This feat was achieved by developer Alexander Graf (as spotted by Notebookcheck), who tweeted at length about the results, and some Geekbench 5 results were provided (by other Twitter denizens) to illustrate the difference between the Apple and Microsoft ARM processors.
Who said Windows wouldn’t run well on #AppleSilicon? It’s pretty snappy here 😁. #QEMU patches for reference: https://t.co/qLQpZgBIqI pic.twitter.com/G1Usx4TcvLNovember 26, 2020
Graf notes that he used virtualization (so this wasn’t emulation) via QEMU (plus some patches) to get Windows 10 on ARM running on the M1 chip. Graf said: “It’s native ARM. Running the Windows ARM64 Insider Preview virtualized through Hypervisor framework. No emulation involved.”
Using this setup, Apple’s M1 managed to hit around 1,300 in single-core on Geekbench 5, and about 5,400 or so in multi-core. Microsoft’s Surface Pro X, on the other hand, pitches in at about 800 and 3,000 respectively, so it’s not just a bit slower, but a lot slower at running Microsoft’s own OS here.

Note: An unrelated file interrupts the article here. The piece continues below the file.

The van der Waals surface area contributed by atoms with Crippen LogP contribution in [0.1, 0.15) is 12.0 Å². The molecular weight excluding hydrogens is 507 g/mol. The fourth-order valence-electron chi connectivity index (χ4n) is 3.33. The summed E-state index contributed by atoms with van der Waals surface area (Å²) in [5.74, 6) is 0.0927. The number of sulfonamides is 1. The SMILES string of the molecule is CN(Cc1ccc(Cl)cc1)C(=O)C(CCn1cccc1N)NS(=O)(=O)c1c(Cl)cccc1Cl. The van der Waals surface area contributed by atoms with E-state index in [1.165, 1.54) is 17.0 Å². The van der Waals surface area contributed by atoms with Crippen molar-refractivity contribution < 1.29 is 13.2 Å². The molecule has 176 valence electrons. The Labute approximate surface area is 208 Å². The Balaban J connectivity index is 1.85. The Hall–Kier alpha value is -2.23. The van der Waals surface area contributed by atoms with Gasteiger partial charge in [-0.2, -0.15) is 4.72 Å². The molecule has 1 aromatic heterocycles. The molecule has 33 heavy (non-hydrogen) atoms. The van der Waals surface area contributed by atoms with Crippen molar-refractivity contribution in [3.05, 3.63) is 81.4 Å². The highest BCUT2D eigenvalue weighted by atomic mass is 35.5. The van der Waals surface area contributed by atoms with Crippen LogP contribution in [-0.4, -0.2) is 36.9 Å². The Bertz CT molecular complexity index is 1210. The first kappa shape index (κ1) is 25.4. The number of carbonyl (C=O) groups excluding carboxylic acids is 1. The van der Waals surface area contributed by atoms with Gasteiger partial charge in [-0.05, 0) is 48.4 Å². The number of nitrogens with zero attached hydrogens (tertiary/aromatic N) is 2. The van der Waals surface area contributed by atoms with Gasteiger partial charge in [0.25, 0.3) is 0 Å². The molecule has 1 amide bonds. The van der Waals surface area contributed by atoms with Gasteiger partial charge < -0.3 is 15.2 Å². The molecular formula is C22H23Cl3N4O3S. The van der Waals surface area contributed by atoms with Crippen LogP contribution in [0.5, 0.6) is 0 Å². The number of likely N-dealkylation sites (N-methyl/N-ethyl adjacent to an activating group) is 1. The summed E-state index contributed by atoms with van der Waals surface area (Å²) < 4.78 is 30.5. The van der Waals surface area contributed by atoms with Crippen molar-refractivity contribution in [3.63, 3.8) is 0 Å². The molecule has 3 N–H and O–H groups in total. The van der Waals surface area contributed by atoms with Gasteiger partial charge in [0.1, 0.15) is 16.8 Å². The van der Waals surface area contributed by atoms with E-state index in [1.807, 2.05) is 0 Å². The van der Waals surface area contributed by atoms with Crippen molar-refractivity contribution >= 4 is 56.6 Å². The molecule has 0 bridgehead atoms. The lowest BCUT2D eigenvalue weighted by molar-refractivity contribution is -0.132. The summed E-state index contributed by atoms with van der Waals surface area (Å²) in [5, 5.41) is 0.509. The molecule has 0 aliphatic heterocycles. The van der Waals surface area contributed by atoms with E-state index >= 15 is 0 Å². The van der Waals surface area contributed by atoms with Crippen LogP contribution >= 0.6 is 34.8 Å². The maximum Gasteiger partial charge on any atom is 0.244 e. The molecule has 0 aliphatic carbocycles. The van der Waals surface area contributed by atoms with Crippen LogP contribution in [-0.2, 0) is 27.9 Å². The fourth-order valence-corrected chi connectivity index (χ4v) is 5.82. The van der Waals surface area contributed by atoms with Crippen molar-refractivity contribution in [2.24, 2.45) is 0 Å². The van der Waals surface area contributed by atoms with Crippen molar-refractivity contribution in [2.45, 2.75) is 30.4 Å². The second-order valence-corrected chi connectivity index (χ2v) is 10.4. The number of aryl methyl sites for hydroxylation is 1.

Obviously that’s a tad embarrassing for Microsoft, but then the M1 is a cutting-edge piece of silicon, and perhaps more to the point, the results underline this, and how far forward Apple has pushed with this chip which powers its new MacBooks (both Air and Pro, plus let’s not forget about the revamped Mac mini PC).
We’ve been very impressed with the performance of Apple’s new hardware ourselves, and indeed the MacBook Air (M1, 2020) took the top spot on our list of best laptops upon its release – it’s that good.
The M1 machines use Rosetta 2 tech to effectively translate applications written for Intel chips (in existing MacBooks) so they can run on the new ARM hardware, and this works very well. In our review of the new Air, we tried both older and new apps coded for Intel CPUs, and they worked fine running on the M1 with no noticeable difference in performance levels.
Remember also that the successor to the M1, which could be called the M1X, is purportedly already in the pipeline too…